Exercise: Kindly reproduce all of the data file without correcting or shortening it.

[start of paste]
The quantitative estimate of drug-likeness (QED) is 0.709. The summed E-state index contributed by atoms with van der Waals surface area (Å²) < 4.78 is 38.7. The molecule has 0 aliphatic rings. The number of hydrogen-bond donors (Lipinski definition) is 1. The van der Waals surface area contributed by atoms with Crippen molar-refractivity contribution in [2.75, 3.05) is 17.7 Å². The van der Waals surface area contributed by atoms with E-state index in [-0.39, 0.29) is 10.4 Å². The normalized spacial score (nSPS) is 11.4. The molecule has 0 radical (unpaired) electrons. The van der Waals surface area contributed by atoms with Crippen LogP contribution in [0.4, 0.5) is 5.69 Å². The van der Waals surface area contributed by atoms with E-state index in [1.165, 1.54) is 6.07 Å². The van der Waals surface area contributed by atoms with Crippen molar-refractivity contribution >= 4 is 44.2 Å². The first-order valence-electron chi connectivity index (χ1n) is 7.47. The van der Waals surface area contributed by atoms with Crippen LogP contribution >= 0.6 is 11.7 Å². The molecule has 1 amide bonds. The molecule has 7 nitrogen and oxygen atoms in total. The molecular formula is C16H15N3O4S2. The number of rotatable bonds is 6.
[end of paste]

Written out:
The quantitative estimate of drug-likeness (QED) is 0.709. The summed E-state index contributed by atoms with van der Waals surface area (Å²) < 4.78 is 38.7. The molecule has 0 aliphatic rings. The number of hydrogen-bond donors (Lipinski definition) is 1. The van der Waals surface area contributed by atoms with Crippen molar-refractivity contribution in [2.75, 3.05) is 17.7 Å². The van der Waals surface area contributed by atoms with E-state index in [-0.39, 0.29) is 10.4 Å². The normalized spacial score (nSPS) is 11.4. The molecule has 0 radical (unpaired) electrons. The van der Waals surface area contributed by atoms with Crippen LogP contribution in [0.4, 0.5) is 5.69 Å². The van der Waals surface area contributed by atoms with E-state index in [1.165, 1.54) is 6.07 Å². The van der Waals surface area contributed by atoms with Crippen molar-refractivity contribution >= 4 is 44.2 Å². The first-order valence-electron chi connectivity index (χ1n) is 7.47. The van der Waals surface area contributed by atoms with Crippen LogP contribution >= 0.6 is 11.7 Å². The molecule has 1 amide bonds. The molecule has 7 nitrogen and oxygen atoms in total. The molecular formula is C16H15N3O4S2. The number of rotatable bonds is 6.